(Bloomberg) -- The UK government distanced itself from Bank of England Governor Andrew Bailey’s comments on the cost-of-living crisis and his stark warning that consumers face an “apocalyptic” spike in food prices.
Boris Johnson said he didn’t share Bailey’s pessimism, telling broadcasters on Tuesday the UK has a “fantastic future” and that ministers “have the fixes” to combat high prices. Bailey told Parliament on Monday he felt “helpless” amid the recent surge in inflation spurred by high global energy prices.
The divergence is the latest sign of tensions between Johnson’s Conservative Party and the central bank, which has been criticized by senior Tory lawmakers in recent days for failing to keep a lid on inflation. The rate is expected to hit 10% this year, compared with the mandated target of 2%.
But Johnson’s comments also reflect the political risks facing his government over the record squeeze on UK living standards and the perception that it is not doing enough to help struggling Britons. The Tories lost hundreds of seats in recent local elections, and Johnson will be determined to counter any impression that inflation is out of control.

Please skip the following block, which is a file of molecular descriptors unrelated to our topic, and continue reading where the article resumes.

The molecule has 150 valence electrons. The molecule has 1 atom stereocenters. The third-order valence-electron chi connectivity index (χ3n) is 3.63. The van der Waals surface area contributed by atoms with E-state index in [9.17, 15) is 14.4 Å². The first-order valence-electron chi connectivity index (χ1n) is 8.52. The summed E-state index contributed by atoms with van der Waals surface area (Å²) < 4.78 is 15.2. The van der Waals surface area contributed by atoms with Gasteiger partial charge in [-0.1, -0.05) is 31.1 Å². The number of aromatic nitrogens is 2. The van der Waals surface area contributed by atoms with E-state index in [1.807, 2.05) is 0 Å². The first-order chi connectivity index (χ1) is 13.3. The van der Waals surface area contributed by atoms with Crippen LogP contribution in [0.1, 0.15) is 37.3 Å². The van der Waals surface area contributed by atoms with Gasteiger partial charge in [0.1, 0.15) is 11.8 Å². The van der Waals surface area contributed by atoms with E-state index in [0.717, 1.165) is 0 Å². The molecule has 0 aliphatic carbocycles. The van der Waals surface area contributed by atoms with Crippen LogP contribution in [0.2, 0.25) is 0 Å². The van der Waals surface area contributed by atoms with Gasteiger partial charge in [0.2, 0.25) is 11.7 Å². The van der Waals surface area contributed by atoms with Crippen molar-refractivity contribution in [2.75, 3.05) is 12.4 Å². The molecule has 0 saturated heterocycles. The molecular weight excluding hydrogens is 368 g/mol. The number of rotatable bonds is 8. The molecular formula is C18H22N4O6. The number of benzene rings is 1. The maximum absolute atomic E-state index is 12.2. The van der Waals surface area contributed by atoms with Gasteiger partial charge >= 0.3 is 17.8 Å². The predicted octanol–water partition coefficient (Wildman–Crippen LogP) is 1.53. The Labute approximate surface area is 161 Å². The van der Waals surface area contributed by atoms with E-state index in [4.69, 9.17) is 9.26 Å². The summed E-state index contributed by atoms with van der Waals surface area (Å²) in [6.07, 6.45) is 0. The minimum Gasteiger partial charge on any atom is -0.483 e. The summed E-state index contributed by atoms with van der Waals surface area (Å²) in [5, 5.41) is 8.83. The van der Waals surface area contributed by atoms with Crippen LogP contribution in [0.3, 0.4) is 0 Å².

Cabinet minister Brandon Lewis said earlier he was “surprised” by Bailey’s comments. Asked about the governor’s remarks at a regular briefing, Johnson’s spokesman Max Blain replied: “It’s for him to justify the words he uses.”
The bank recently raised interest rates to 1%, with financial markets expecting further increases this year. It is trying to tread a path between curbing inflation without harming the UK’s post-pandemic economic recovery.
Last week, former UK Trade Secretary Liam Fox called for the bank to be investigated, saying it had consistently under-estimated the threat of inflation.
“It is the duty of central banks to safeguard the value of our money and our savings,” Fox said in the House of Commons. “The Bank of England persisted beyond any rational interpretation of the data to tell us that inflation was transient, then that it would peak at 5%.”
Fox’s intervention prompted similar from other Tories, some of whom fear the cost-of-living crisis will further damage the party’s support. Chancellor of the Exchequer Rishi Sunak is largely resisting demands to provide more assistance, arguing that extra fiscal measures risk stoking inflation even more.
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